Crab Diets Differ Between Adjacent Estuaries and Habitats Within a Sheltered Marine Embayment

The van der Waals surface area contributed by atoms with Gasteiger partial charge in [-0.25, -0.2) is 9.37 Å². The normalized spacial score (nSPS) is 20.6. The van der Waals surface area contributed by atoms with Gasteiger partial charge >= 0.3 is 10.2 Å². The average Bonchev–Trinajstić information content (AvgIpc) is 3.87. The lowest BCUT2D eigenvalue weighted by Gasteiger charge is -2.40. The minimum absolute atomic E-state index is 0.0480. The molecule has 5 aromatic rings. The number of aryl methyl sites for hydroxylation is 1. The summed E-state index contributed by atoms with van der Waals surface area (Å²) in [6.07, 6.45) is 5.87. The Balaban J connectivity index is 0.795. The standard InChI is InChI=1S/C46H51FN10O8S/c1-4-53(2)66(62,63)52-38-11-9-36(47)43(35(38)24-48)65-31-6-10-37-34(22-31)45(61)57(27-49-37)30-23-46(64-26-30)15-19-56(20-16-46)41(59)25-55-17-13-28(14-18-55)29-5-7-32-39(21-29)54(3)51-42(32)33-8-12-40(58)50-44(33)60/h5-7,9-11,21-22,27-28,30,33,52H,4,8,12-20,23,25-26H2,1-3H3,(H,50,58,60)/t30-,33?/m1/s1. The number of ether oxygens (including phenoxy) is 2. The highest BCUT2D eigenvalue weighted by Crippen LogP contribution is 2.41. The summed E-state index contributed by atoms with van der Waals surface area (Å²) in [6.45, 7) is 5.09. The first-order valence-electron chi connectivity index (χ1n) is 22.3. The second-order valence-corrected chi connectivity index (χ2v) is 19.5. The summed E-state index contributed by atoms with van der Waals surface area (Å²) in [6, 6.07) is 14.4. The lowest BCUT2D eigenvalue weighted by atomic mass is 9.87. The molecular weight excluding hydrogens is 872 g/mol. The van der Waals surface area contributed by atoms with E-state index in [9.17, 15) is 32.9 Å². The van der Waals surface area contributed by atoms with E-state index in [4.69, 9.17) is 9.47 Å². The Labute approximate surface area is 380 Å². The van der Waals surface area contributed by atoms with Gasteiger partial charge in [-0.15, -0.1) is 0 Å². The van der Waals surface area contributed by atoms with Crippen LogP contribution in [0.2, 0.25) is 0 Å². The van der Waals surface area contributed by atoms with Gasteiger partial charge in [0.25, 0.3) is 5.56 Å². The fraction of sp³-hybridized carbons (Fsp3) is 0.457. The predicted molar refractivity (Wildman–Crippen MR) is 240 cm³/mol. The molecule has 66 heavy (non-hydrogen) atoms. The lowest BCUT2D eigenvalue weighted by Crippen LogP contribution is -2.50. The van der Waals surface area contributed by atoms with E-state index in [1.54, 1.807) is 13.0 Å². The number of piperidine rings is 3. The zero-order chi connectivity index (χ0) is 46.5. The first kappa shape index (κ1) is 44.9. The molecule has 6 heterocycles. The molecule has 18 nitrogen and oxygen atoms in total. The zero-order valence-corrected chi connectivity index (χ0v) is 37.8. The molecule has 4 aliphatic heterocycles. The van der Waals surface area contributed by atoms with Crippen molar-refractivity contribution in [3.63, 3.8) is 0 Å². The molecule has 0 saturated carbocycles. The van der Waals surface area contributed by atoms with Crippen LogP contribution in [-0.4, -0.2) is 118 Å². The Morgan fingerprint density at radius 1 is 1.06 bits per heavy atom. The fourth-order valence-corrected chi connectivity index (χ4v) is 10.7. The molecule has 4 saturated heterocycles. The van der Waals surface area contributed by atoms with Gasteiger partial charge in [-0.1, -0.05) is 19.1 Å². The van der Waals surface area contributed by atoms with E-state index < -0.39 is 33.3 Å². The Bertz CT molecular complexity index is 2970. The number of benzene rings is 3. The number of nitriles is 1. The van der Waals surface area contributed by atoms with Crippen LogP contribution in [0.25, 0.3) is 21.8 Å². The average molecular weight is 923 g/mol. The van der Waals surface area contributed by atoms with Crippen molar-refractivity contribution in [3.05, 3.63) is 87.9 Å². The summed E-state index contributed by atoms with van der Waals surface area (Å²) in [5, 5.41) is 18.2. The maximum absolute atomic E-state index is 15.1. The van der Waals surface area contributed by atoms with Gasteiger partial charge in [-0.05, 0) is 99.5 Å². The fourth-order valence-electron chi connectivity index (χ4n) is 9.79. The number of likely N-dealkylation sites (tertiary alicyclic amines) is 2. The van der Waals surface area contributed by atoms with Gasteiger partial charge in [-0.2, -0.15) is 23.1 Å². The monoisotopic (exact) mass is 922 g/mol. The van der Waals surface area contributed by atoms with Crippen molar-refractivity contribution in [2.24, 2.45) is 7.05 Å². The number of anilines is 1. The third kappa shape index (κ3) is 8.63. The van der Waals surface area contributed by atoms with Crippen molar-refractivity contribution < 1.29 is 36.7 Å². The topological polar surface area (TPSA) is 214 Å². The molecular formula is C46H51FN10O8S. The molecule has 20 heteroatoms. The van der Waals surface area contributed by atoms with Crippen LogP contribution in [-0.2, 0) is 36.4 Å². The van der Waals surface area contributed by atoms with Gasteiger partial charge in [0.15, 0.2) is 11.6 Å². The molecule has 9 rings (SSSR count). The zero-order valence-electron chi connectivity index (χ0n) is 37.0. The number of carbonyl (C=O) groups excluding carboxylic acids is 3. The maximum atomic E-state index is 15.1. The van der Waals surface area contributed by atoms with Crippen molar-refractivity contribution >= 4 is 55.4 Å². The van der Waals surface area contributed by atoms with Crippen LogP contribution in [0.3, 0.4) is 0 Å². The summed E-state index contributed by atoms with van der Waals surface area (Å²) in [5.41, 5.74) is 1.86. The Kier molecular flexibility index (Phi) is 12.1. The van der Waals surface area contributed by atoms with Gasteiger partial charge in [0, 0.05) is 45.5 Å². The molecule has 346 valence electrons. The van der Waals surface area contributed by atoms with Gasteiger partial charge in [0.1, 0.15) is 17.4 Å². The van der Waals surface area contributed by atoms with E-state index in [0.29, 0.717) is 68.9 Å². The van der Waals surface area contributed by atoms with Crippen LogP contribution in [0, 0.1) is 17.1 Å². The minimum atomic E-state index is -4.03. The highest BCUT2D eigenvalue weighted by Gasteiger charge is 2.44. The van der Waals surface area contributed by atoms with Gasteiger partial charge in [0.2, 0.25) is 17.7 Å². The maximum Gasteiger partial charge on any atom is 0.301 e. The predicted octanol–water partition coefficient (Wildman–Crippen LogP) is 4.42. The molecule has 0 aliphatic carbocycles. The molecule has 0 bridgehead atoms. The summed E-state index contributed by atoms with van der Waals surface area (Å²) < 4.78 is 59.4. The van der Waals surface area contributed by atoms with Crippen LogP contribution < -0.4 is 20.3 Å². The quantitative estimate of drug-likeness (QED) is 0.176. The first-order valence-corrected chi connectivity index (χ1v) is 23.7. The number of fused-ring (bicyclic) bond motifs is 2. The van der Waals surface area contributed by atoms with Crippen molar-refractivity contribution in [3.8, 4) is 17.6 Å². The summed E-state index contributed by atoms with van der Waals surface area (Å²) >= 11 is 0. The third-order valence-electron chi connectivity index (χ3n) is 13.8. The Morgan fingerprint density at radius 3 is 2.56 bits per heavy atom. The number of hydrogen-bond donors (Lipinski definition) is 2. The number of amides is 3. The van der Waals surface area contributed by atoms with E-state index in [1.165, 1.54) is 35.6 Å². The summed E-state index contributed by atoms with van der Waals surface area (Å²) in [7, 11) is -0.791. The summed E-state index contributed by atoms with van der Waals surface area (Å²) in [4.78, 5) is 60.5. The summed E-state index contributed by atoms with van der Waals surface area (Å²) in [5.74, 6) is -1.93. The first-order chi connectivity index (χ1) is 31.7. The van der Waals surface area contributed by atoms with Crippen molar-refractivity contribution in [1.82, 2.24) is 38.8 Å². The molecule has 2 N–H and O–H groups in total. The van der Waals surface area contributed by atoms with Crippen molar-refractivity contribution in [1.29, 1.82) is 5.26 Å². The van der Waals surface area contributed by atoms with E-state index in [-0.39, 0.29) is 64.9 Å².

Portunid crabs contribute to significant commercial and recreational fisheries globally and are commonly fished in estuaries and/or marine embayments, which are amongst the most degraded of all aquatic ecosystems. Portunus armatus were collected seasonally between April and February from five locations across three systems in temperate south-western Australia. The dietary composition of crabs was quantified and compared between two estuaries (Peel-Harvey and Swan-Canning) and a sheltered marine embayment (Cockburn Sound) containing three distinct habitats: shallow seagrass, shallow sand and deep sand. Overall, crabs ingested large volumes of bivalves (both live organisms and dead shell), polychaetes, crustaceans (e.g., amphipods, small decapods), and smaller volumes of teleosts, echinoderms and plant material (seagrass, algae). Analysis of Similarities showed that dietary composition varied significantly among the five locations (two estuaries and three habitats within Cockburn Sound) and seasons, with greater location than seasonal differences in the two estuaries. Diets were most distinct in the Cockburn Sound seagrass due to greater volumes of decapods and teleosts and smaller volumes of bivalve shell consumed in this habitat. Crabs from both estuaries consumed greater quantities of bivalves than those from Cockburn Sound. Seasonal differences in both estuaries were greatest between summer and winter, with a more diverse range of prey and large quantities of bivalves ingested in summer, whereas small bivalves and bivalve shell in the Peel-Harvey and polychaetes and other crustaceans in the Swan-Canning, were consumed in greater quantities in winter. The summer diet in the Peel-Harvey Estuary in the current study was compared to that 20 years previous and with documented change in the benthic macroinvertebrate fauna. Currently, crabs consume smaller volumes of high-calorie prey, i.e., polychaetes, small bivalves and teleosts, and instead ingest greater proportions of calcareous material than previously. This marked shift in dietary composition parallels changes in benthic macroinvertebrates in the Peel-Harvey Estuary. Overall, prey availability appears to be the major factor influencing the spatial and temporal differences in P. armatus diets in these three coastal systems.